In Sub-Saharan Africa, there are only a handful of countries which host the largest number of refugees and IDPs on the continent. This puts hosting countries’ resources under huge pressure, making inevitable the need to find a common solution to share the global responsibility for hosting refugees. Moreover, the number of refugees living in a protracted refugee situation, in some cases for decades, is increasing dramatically, thus making countries of asylum in Africa reliant on foreign aid and humanitarian assistance provided by the UN Refugee Agency. This makes it clear that it is not only necessary to tackle the root causes of displacement, but also to find durable solutions for those individuals who have spent almost their entire lives in exile searching for peace and safety.
Apart from a few isolated cases in which African governments have adopted ‘open door’ policies and implemented good practices to integrate the refugee population, the most common reaction is to not welcome refugees, preventing them from accessing the territory and restricting their entitlements to socio-economic rights such as basic education, healthcare and employment. The denial of basic human rights and the erosion of refugee protection in Africa are both issues of great concern which require a collective effort in order to ameliorate the hardship experienced by refugees. The issue of refugee protection in Africa is extremely complex and far from easy to fix.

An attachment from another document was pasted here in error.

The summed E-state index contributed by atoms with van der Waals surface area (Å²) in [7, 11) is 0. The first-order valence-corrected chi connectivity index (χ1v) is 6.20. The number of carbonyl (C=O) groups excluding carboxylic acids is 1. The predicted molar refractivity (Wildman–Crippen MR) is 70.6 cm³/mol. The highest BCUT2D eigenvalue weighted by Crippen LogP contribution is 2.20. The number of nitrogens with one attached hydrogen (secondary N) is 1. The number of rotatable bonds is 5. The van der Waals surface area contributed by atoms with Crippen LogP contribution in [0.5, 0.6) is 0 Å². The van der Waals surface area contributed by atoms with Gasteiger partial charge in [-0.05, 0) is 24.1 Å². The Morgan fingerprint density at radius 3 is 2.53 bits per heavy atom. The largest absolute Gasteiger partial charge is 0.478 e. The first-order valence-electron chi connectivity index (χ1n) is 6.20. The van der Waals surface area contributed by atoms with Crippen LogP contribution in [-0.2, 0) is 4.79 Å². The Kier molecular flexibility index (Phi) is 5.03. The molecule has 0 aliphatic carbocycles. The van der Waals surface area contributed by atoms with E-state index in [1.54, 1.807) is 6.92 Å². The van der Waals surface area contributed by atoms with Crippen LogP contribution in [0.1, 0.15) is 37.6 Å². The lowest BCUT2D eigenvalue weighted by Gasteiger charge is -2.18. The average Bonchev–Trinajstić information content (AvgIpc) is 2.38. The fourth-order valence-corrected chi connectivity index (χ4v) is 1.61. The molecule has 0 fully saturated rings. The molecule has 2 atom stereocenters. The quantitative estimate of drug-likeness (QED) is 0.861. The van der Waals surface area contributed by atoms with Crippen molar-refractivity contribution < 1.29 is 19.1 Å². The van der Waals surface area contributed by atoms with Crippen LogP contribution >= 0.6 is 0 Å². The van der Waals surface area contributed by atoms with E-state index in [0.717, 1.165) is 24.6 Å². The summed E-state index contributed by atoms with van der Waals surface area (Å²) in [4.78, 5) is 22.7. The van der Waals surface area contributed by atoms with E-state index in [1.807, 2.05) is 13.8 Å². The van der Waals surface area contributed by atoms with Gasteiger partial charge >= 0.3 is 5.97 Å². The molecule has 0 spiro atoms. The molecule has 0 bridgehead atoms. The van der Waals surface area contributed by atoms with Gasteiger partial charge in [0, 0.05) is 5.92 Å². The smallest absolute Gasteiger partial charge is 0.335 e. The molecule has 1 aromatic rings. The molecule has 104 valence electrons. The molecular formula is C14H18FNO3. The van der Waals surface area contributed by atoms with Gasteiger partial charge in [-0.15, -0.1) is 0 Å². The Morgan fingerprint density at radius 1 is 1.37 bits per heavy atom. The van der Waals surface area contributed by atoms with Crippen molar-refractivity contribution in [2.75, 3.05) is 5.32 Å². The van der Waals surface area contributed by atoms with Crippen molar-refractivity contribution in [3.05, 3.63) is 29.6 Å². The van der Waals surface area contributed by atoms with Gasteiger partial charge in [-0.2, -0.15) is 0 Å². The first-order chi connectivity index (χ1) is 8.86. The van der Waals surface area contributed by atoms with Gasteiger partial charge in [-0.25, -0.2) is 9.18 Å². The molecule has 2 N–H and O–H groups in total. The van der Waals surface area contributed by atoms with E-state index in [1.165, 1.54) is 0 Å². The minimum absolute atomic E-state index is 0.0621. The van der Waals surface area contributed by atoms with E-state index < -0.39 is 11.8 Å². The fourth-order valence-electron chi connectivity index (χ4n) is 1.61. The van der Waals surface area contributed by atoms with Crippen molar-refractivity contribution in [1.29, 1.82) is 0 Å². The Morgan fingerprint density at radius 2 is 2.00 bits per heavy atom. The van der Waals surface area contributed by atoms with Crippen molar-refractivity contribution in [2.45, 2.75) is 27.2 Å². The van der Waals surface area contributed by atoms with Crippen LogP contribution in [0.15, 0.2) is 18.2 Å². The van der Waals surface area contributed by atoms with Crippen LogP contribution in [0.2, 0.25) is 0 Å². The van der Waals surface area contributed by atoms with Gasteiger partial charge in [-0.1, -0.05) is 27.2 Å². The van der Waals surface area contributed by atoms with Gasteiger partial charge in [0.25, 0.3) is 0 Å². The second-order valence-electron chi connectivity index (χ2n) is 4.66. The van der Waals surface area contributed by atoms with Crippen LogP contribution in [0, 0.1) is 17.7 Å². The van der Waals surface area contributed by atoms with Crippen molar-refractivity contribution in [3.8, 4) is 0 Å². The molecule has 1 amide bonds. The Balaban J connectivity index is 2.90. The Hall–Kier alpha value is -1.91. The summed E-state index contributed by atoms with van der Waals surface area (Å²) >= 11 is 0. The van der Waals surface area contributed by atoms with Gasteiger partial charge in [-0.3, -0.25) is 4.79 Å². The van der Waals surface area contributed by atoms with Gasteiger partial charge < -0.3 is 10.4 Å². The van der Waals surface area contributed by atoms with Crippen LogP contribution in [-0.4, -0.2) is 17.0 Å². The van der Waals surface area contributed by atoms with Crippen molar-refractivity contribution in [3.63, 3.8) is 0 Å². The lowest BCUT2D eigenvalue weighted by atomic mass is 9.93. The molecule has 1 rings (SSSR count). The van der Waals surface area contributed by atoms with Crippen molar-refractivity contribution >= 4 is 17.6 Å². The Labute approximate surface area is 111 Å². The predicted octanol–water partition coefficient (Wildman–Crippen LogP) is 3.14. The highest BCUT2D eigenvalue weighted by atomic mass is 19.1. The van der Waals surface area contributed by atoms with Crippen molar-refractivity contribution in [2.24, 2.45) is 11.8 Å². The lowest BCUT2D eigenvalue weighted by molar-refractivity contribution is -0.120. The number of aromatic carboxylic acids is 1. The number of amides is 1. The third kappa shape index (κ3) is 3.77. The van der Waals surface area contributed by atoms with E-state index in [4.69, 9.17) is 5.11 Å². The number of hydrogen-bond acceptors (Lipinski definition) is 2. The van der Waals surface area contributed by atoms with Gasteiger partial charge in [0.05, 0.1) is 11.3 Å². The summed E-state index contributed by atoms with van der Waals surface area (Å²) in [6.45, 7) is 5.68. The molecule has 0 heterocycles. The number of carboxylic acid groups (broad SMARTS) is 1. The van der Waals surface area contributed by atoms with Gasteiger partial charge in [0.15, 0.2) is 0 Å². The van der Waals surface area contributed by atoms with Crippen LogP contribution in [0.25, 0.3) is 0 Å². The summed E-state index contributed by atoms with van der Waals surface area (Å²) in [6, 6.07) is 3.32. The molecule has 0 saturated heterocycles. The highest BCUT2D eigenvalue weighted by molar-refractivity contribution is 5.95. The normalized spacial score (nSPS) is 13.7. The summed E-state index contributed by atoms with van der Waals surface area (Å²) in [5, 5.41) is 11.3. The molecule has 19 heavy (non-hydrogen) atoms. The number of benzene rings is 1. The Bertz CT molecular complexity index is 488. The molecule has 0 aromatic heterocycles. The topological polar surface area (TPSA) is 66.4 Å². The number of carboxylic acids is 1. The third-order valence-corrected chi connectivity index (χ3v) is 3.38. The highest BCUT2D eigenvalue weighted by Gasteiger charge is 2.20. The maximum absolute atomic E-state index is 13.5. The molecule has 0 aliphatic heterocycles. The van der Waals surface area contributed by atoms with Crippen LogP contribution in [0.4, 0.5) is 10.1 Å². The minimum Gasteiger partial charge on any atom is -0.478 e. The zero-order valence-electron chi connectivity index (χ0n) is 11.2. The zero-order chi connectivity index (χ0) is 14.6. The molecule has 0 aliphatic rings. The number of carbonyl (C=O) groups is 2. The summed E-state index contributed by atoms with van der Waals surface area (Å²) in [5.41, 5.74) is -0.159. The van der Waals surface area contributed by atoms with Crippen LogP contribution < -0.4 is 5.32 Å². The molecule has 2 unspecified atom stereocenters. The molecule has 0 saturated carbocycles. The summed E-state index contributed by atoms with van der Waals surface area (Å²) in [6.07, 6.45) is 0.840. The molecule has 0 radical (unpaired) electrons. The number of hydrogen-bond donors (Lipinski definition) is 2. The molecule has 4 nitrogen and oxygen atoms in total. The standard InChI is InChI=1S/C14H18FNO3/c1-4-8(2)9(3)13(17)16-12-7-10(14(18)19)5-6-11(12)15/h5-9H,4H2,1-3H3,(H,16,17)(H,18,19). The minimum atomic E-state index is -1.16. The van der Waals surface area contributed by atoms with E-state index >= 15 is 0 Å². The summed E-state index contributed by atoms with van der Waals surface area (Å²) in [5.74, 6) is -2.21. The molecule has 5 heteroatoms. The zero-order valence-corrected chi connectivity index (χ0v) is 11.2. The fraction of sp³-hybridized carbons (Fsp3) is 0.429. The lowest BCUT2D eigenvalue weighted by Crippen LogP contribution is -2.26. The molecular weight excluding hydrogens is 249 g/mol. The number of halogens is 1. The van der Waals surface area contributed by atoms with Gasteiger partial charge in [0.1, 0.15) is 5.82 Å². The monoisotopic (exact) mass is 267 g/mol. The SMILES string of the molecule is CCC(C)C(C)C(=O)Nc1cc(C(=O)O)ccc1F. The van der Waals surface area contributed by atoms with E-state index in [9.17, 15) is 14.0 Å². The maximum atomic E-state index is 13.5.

Mobility in Africa refoulement; asylum; Africa; refugees sub-saharan Africa